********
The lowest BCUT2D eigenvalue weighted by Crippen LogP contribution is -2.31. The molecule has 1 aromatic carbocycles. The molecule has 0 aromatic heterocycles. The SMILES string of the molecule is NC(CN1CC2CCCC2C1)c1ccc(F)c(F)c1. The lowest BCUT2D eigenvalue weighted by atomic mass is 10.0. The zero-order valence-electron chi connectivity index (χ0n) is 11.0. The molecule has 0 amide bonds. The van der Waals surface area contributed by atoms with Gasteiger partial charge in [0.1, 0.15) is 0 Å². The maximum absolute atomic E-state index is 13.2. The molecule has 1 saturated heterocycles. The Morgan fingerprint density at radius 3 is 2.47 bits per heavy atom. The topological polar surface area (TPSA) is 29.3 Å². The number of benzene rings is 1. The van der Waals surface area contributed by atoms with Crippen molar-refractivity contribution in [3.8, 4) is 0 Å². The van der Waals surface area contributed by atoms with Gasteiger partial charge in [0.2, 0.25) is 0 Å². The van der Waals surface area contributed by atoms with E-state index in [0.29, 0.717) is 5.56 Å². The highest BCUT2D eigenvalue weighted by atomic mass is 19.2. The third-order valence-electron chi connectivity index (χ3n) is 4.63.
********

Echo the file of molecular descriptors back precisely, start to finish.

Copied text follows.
The lowest BCUT2D eigenvalue weighted by Crippen LogP contribution is -2.31. The molecule has 1 aromatic carbocycles. The molecule has 0 aromatic heterocycles. The SMILES string of the molecule is NC(CN1CC2CCCC2C1)c1ccc(F)c(F)c1. The lowest BCUT2D eigenvalue weighted by atomic mass is 10.0. The zero-order valence-electron chi connectivity index (χ0n) is 11.0. The molecule has 0 amide bonds. The van der Waals surface area contributed by atoms with Gasteiger partial charge in [0.1, 0.15) is 0 Å². The maximum absolute atomic E-state index is 13.2. The molecule has 1 saturated heterocycles. The Morgan fingerprint density at radius 3 is 2.47 bits per heavy atom. The topological polar surface area (TPSA) is 29.3 Å². The number of benzene rings is 1. The van der Waals surface area contributed by atoms with Crippen molar-refractivity contribution in [3.8, 4) is 0 Å². The van der Waals surface area contributed by atoms with Gasteiger partial charge in [0.2, 0.25) is 0 Å². The van der Waals surface area contributed by atoms with E-state index in [0.29, 0.717) is 5.56 Å². The highest BCUT2D eigenvalue weighted by atomic mass is 19.2. The third-order valence-electron chi connectivity index (χ3n) is 4.63.